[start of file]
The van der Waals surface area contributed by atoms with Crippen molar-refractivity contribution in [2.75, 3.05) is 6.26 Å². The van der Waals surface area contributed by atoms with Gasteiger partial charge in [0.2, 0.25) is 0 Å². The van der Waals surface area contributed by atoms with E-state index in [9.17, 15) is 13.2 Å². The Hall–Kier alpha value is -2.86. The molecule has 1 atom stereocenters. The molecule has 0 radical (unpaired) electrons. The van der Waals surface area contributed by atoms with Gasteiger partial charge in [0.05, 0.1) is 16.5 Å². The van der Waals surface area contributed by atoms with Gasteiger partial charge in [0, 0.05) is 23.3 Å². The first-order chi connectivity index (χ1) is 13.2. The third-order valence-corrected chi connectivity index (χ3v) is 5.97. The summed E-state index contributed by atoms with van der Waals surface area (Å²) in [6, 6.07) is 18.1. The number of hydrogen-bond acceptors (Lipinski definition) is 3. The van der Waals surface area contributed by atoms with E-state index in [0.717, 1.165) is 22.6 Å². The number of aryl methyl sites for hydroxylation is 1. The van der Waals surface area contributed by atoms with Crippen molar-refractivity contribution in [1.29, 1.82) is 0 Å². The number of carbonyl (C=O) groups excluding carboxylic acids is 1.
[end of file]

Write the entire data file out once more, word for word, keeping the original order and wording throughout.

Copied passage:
The van der Waals surface area contributed by atoms with Crippen molar-refractivity contribution in [2.75, 3.05) is 6.26 Å². The van der Waals surface area contributed by atoms with Gasteiger partial charge in [0.2, 0.25) is 0 Å². The van der Waals surface area contributed by atoms with E-state index in [9.17, 15) is 13.2 Å². The Hall–Kier alpha value is -2.86. The molecule has 1 atom stereocenters. The molecule has 0 radical (unpaired) electrons. The van der Waals surface area contributed by atoms with Gasteiger partial charge in [0.05, 0.1) is 16.5 Å². The van der Waals surface area contributed by atoms with Gasteiger partial charge in [0, 0.05) is 23.3 Å². The first-order chi connectivity index (χ1) is 13.2. The third-order valence-corrected chi connectivity index (χ3v) is 5.97. The summed E-state index contributed by atoms with van der Waals surface area (Å²) in [6, 6.07) is 18.1. The number of hydrogen-bond acceptors (Lipinski definition) is 3. The van der Waals surface area contributed by atoms with E-state index in [0.717, 1.165) is 22.6 Å². The number of aryl methyl sites for hydroxylation is 1. The van der Waals surface area contributed by atoms with Crippen molar-refractivity contribution in [1.29, 1.82) is 0 Å². The number of carbonyl (C=O) groups excluding carboxylic acids is 1.